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Whilst Kiwi’s will remember 2020 for the year we banded together against COVID-19, many of us also found solace in our gardens or in fact embraced gardening for the first time.
2020 was also the 5th year gardeners across the country celebrated National Gardening Week, a national love of gardening.
BUSH BATHING – NO WATER REQUIRED
During National Gardening Week the call went out to dip your toes into some Bush Bathing.
Bush Bathing is New Zealand’s version of ‘Forest Bathing’- the Japanese practice known as Shinrin Yoku (literally meaning forest bath), that is based on the premise that nature has a profound effect on our overall wellbeing.
No togs and towel required and there is no water involved. Bush bathing is a gentle wander through a green space, sitting or lying under trees and tuning in to the smells, textures, tastes and sights of the forest.
Studies have shown that connecting with the environment and clearing the mind has the power to improve mental and physical wellbeing. The science behind it is found in a substance called phytoncides which are protective antimicrobial essential oils released by trees and which also offer a host of reputed health benefits for people. The oils boost mood and immune system function; reduce blood pressure, heart rate, stress, anxiety, and confusion while improving sleep and creativity.
New Zealand certified forest bathing guide and trainer, Vicky Kyan, says it is a matter of connecting with nature through our senses of sight, hearing, taste, smell and touch.
“We spend so much time indoors and with technology that even a small amount of time spent with nature can have an impact on our health. A bush bathing session will help you to unplug from technology and slow down. It will bring you into the present moment, de-stress and relax you and literally bring you back to your senses,” says Ms Kyan.
The good news is that if there is not a forest or a bush near you, your own back garden is just as good.
Fiona Arthur from Yates says gardening has long been recognised as a natural health boosting exercise and bush bathing takes the health benefits to a whole other level.
“There is increasing evidence that exposure to plants and green space, and particularly to gardening, is beneficial to mental and physical health. Apart from the exercise aspect, there is soaking up Vitamin D, improved mood and less stress, not to mention the economic benefits of growing your own food.
“So if you’re in the garden pulling weeds and planting your summer crops this weekend, with no bush in sight, take a moment to stop and connect with your surroundings for a spot of bush bathing at home,” says Ms Arthur.
The Japanese have studied the benefits of Shinrin Yoku, which they developed in the 1980s, and given the clear evidence of the benefits, have incorporated it into the country’s national health programme. In England, following their own studies, British GPs are considering making it a part of their social prescribing.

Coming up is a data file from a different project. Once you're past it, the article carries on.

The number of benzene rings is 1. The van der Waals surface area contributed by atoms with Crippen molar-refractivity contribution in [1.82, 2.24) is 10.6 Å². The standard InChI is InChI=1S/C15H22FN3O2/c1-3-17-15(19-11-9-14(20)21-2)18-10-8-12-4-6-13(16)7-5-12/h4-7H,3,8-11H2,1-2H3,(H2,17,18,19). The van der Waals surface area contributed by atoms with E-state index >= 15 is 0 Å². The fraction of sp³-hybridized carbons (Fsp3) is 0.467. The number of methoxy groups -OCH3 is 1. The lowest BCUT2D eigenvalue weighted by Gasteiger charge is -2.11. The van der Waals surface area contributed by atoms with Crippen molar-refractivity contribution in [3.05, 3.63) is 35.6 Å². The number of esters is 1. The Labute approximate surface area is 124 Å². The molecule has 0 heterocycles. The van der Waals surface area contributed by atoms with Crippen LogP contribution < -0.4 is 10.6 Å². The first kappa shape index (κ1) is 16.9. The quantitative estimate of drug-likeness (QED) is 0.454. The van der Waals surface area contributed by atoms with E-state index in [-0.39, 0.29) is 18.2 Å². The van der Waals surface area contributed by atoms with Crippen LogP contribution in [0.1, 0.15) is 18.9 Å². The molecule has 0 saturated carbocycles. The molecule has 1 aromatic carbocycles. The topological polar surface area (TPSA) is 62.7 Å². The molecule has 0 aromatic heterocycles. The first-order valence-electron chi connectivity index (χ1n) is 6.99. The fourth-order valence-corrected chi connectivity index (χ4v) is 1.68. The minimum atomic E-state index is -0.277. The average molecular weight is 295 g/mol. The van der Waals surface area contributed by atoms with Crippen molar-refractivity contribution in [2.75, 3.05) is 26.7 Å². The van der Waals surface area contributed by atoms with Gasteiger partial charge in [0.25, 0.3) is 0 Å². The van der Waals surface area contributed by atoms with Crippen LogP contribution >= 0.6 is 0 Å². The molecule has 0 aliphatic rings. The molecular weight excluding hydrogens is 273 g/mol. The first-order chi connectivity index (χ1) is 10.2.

In a different take on bush bathing, members of NZ Naturists Federation will be getting at one with nature for National Nude Gardening Day on Saturday 24th October, coinciding with National Gardening Week. There are more than 18 clubs across the country and many hold open days over Labour Weekend.
Naturists Federation NZ’s president, Wendy Lowe, says the philosophy of naturists aligns beautifully with that of bush bathing.
“There is nothing more liberating than removing your clothes and connecting with nature, enjoying the air and sun on your body. It is almost meditational in itself. But bush bathing takes the experience further as you can truly connect with what is around you. However, we would suggest taking a blanket or pillow to sit on while communing with nature.”
About National Gardening Week
National Gardening Week aims to foster a love of gardening with a focus on growing not only plants but friendships, good health, strong communities and closer connections with nature. Whether it’s a few pots on the balcony, a small patch or an extensive garden, everyone can experience the joy of gardening.
The theme for this year’s National Gardening Week is “PLANTS FOR A BETTER PLANET.” Planting for a better planet has never been more important - for food, for the environment and for health.
 Effect of phytoncide from trees on human natural killer cell function – see References at end of document
 Effect of forest bathing trips on human immune function – see References at end of document
 Science Direct: Gardening is beneficial for health: A meta-analysis – see References at end of document
 Emotional well-being while home gardening – see References at end of document
Another way you can get kickstart your gardening journey is to join the Yates Growing Community. This blog is an ideal forum for gardeners to come together to share their successes, problems and aspirations while having fun growing. There are great prizes up for grabs, and it’s open to all skill levels, including newcomers – you just need a passion for gardening and a willingness to share your journey. To sign up (you just need to be a Yates Garden Club member) and get involved click HERE
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